Picasa and iPhoto are great, but you can spend big bucks for a higher octane program, too.
Al Fasoldt's reviews and commentaries, continuously available online since 1983

T e c h n o f i l e
$300 Microsoft software ideal for managing digital photos, but free programs do well, too

Feb. 10, 2008

By Al Fasoldt
Copyright © 2008, Al Fasoldt
Copyright © 2008, The Post-Standard

   Where's that picture?
   It's not in a shoebox any more. Life got a little more complicated when most of us started switching to digital cameras. We're storing our photos on computers, not in desk drawers and cardboard boxes. And finding those pictures can be a pain.
   That's why you need help. The right software can locate your pictures and even put them into categories for you. It can do a lot more, if you'd like. It can help you track down bad pictures -- the ones you took of the ceiling last spring, for example -- and it can find all your duplicates (the shots of the soccer match you took off the camera three times by mistake, maybe).
   This week I'm offering three suggestions for photo-management software. Serious photographers who take a zillion pictures a year will want to consider my third proposal, which costs quite a bit and has many extra features. Everybody else is likely to be happy with the first two programs, one for Windows and one for Macs. They're both free.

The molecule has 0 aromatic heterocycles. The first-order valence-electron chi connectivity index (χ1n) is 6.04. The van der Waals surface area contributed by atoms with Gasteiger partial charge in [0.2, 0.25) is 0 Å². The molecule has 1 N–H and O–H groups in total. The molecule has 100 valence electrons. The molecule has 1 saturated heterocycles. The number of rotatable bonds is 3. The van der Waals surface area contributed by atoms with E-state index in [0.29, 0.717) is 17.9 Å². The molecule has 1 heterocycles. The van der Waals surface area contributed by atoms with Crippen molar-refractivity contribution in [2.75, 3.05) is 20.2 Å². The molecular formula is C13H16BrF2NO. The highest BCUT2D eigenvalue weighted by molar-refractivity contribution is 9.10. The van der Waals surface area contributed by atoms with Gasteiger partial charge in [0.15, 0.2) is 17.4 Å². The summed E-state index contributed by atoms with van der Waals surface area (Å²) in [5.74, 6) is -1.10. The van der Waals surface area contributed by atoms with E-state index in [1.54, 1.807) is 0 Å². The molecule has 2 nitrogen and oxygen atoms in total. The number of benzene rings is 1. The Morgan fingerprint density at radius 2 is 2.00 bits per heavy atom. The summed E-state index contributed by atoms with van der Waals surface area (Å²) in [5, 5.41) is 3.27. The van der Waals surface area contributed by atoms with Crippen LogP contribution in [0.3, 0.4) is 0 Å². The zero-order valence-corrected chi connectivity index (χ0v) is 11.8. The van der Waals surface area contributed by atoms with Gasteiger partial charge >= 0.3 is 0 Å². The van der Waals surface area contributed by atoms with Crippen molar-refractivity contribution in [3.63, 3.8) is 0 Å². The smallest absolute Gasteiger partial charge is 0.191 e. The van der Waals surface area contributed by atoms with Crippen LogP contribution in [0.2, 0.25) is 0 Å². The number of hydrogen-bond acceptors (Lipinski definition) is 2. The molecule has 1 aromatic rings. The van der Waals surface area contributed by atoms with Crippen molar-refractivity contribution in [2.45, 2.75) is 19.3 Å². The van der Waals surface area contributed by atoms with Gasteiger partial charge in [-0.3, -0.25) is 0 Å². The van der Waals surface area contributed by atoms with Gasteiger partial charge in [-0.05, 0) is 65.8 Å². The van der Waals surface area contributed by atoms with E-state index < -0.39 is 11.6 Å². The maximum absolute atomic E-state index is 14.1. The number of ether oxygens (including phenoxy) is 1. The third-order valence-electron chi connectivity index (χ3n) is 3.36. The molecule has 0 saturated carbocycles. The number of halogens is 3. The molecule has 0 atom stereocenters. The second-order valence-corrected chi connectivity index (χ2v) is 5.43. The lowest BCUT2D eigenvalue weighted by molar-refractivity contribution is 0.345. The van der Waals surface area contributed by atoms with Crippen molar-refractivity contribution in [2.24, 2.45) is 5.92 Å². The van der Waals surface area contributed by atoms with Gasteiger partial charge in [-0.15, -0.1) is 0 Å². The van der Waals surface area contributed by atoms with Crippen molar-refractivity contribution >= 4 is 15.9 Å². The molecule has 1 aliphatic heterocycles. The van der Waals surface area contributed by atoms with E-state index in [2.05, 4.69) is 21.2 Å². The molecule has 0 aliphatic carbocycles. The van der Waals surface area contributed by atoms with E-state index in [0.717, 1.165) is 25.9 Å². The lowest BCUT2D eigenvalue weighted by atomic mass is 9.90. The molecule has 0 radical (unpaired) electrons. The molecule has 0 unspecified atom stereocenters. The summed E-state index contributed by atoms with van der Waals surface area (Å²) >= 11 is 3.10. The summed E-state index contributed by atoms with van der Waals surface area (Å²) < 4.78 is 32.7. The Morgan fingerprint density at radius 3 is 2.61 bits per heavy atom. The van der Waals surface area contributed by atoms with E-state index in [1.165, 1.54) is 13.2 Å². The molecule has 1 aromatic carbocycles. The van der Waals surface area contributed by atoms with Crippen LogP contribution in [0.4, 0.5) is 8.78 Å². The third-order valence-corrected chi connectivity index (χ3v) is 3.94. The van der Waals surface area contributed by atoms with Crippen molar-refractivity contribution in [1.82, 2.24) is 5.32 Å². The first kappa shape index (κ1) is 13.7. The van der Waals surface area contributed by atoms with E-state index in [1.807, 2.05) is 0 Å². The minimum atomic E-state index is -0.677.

You can't beat the price of these photo-management programs:
      Picasa, for Windows only, from Google. It can be downloaded and installed easily. Get it free from http://picasa.google.com/download.
      iPhoto, for Macs only, from Apple. If you have a Mac made in the last six years, you have it on your Mac. If you don't see it in the Dock, look in the Applications folder.
   Picasa finds all the pictures on your Windows PC as soon as you run it. They're shown as thumbnails -- small versions that you can click on to view. Check the menus (and right click on your pictures, too; you'll get more menus) and you'll see how Picasa lets you improve your pictures in various ways.
   Picasa never moves or copies your pictures to a separate location; what you see are the actual photos right where they are. You won't have to wonder "where Picasa put my pictures," as someone asked me recently, because Picasa doesn't move them anywhere. They're right where Picasa originally found them. You can read more about Picasa on the Technofile Web site, atwww.technofileonline.com/texts/tec010707.html.
   iPhoto is simple and easy to use. It pops open whenever you connect your camera to the computer. It can show all your photos, or just some of them if you create albums for various categories. And you can rate pictures with stars -- 5 stars for the best, down to no stars for those shots of the ceiling. You'll find more on iPhoto here: www.technofileonline.com/texts/tec011506.html.
   Professionals and serious amateurs need something more powerful than Picasa and iPhoto. My choice -- the program I use myself -- is from Microsoft, called Expression Media. It's available for Windows and Macs. (Microsoft bought the software recently. It used to be called iView Media Pro.)
   Expression Media is ideal for cataloging and sorting tens of thousands of photos. It's the fastest image-management program I've ever tried, whether on Windows or Macs. I have more than 100,000 photos, but Expression Media speeds through them like a bullet train.
   Get a free trial version from www.microsoft.com/expression. Buying it will set you back $300, but there's no cheaper way to get what it offers.